Al Sharpton, activists vow new civil rights era after Eric Garner case

Activists outraged over a grand jury's decision to not indict a white policeman in the death of Eric Garner, an unarmed black man, vowed Thursday to launch a national campaign modeled on the 1960s civil rights movement to press the federal government to intervene in cases of alleged police abuse.

"Marches and boycotts led to the '64 Civil Rights Act," Al Sharpton, head of the National Action Network, said after a meeting with other leading activists in his Harlem headquarters. They included Urban League President Marc Morial and Cornell Brooks, the president of the NAACP.


Sharpton said demonstrators needed to centralize their battle and focus on the federal government, and repeated plans for a mass march in Washington on Dec. 13 to launch the movement.

For weeks, scattered protests have been held nightly in cities across the country to protest a string of deaths of unarmed black men at the hands of law enforcement. The demonstrations went into especially high gear after a grand jury in Missouri last month declined to indict white police Officer Darren Wilson in the shooting death of Michael Brown, an unarmed black 18-year-old.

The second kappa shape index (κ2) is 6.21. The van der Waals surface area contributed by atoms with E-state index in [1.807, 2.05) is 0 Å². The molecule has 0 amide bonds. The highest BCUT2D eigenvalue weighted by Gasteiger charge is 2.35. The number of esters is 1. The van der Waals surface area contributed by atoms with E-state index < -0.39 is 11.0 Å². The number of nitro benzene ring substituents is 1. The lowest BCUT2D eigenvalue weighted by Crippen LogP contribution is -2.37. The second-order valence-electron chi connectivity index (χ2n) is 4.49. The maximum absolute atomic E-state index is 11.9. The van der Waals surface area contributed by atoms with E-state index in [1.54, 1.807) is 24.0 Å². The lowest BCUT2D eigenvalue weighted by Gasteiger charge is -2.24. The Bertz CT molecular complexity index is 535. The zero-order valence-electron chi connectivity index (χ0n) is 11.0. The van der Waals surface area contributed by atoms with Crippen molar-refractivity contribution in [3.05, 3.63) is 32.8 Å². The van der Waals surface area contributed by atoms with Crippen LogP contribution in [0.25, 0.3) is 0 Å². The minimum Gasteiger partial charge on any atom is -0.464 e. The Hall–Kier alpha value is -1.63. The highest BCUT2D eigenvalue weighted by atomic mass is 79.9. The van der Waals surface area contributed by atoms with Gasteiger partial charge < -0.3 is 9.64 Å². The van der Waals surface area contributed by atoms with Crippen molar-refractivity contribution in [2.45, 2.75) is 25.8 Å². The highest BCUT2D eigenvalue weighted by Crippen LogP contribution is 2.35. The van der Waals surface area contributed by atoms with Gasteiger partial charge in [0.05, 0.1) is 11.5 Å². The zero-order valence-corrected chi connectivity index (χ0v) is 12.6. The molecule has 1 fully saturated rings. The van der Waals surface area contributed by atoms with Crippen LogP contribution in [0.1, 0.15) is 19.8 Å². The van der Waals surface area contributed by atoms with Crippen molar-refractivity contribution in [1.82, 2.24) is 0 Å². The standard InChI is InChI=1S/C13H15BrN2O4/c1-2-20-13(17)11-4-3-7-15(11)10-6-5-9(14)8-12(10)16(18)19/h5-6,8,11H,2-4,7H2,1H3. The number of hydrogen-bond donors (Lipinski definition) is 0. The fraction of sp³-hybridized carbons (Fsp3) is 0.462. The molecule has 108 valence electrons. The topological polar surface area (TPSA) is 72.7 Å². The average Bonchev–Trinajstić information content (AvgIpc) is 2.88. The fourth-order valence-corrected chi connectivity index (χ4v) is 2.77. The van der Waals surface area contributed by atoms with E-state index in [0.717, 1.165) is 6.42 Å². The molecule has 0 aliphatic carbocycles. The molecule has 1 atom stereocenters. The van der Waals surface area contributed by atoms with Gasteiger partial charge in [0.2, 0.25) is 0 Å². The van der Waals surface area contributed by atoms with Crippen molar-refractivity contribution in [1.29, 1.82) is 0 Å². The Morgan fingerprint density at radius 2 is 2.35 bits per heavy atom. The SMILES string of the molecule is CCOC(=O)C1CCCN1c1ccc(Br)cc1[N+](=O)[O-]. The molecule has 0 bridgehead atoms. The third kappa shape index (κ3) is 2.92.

More protests erupted from coast to coast on Wednesday after the 23-member New York grand jury failed to indict New York police Officer Daniel Pantaleo in the death of Garner. Garner, 43, died on July 17 after Pantaleo wrapped an arm around his neck during an altercation on a Staten Island sidewalk.

The encounter was caught on video. The city's medical examiner ruled Garner's death a homicide due to compression of his neck and chest.

While the protests have been boisterous and have led to traffic tie-ups and some arrests, the activists who met in New York on Thursday said they were not enough to bring about the institutional change that is needed.

"We need to centralize," Sharpton said, "and make clear that we want the Justice Department … to deal with the fact that the grand jury systems on a state level are broken."

Morial and Sharpton echoed the disbelief expressed by Garner's mother, Gwen Carr, who has repeatedly questioned how jurors who watched the video of Pantaleo pressing Garner's head into the sidewalk as Garner gasped, "I can't breathe" could not find cause to indict him.

Morial called it a "travesty of justice."

"We met today because of the urgency of the moment," he said. "The urgency of the moment is a reawakening."

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